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OPLIN 4Cast #662: Privacy, Pelotons, and paranoia

Posted in 4cast, and privacy

A few weeks ago, I wondered if there was an introductory exercise regimen to ease a neophyte into cycling, like the way Couch-to-5K gets me out jogging. I did some searches, read a couple articles, and the next day every single ad on Facebook was given over to high-end exercise bikes.

I went briefly crazy, initiating a massive change in my browser settings and online habits: clearing cookies after each session, using incognito mode on my phone, switching to a more private search engine, flushing my passwords and form settings out of the browser. It’s been a little inconvenient, but I’m getting used to it.

I’m not kidding myself: I know how information works, and I know I’m not remotely anonymous online. But my new attention to leaving less obvious footprints in my online meanderings was paying off last week, as there has been some very interesting debates about the current state and future directions of personal digital privacy.

  • I Visited 47 Sites. Hundreds of Trackers Followed Me [New York Times] “The big story is as you’d expect: that everything you do online is logged in obscene detail, that you have no privacy. And yet, even expecting this, I was bowled over by the scale and detail of the tracking.”
  • Privacy Fundamentalism [Stratechery] “My critique of Manjoo’s article specifically and the ongoing privacy hysteria broadly is not simply about definitions or philosophy. It’s about fundamental assumptions. The default state of the Internet is the endless propagation and collection of data: you have to do work to not collect data on one hand, or leave a data trail on the other.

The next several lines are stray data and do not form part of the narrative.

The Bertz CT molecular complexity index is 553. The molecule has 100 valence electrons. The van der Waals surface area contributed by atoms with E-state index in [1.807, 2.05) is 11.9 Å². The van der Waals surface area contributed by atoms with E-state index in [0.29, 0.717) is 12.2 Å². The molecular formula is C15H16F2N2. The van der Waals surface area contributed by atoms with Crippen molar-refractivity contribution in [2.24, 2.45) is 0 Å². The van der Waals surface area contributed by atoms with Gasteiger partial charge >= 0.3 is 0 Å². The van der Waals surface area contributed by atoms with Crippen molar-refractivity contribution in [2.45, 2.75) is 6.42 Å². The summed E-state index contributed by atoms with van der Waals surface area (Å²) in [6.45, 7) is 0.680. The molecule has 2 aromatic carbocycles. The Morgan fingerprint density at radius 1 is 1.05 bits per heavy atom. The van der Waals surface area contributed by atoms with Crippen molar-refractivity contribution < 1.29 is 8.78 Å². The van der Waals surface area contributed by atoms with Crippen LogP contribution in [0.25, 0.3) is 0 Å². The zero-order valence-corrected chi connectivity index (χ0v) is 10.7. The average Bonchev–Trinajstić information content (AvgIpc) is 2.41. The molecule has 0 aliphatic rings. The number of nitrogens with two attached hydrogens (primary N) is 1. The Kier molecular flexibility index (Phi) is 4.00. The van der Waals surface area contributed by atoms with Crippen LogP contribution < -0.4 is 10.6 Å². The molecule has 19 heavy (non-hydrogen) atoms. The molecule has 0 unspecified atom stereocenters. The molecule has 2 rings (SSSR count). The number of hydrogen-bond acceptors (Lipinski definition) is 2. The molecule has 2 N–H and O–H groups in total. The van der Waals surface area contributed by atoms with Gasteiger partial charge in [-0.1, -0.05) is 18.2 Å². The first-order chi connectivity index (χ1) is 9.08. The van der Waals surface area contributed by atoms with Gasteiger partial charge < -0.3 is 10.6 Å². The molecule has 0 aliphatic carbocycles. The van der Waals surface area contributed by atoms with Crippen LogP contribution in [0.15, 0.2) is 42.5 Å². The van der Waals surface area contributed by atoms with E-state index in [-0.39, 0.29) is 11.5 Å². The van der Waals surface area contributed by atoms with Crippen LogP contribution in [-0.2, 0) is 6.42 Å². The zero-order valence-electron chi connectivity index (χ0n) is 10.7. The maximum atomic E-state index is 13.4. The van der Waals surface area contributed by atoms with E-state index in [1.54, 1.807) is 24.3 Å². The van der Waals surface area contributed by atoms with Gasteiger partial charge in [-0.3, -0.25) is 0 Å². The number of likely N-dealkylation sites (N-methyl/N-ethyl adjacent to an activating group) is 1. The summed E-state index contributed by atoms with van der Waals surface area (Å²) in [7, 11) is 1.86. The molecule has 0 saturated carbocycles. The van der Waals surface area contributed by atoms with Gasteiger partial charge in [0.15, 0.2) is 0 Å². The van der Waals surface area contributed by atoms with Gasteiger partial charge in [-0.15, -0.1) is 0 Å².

• Google proposes new privacy and anti-fingerprinting controls for the web [TechCrunch] “To prevent the kind of fingerprinting that makes your machine uniquely identifiable as yours, Google is proposing the idea of a privacy budget. With this, a browser could allow websites to make enough API calls to get enough information about you to group you into a larger cohort but not to the point where you give up your anonymity. Once a site has exhausted this budget, the browser stops responding to any further calls.”
  • Deconstructing Google’s excuses on tracking protection [Freedom to Tinker] “This isn’t the first time that Google has used disingenuous arguments to suggest that a privacy protection will backfire. We’re calling this move privacy gaslighting, because it’s an attempt to persuade users and policymakers that an obvious privacy protection—already adopted by Google’s competitors—isn’t actually a privacy protection.”

From the Ohio Web Library: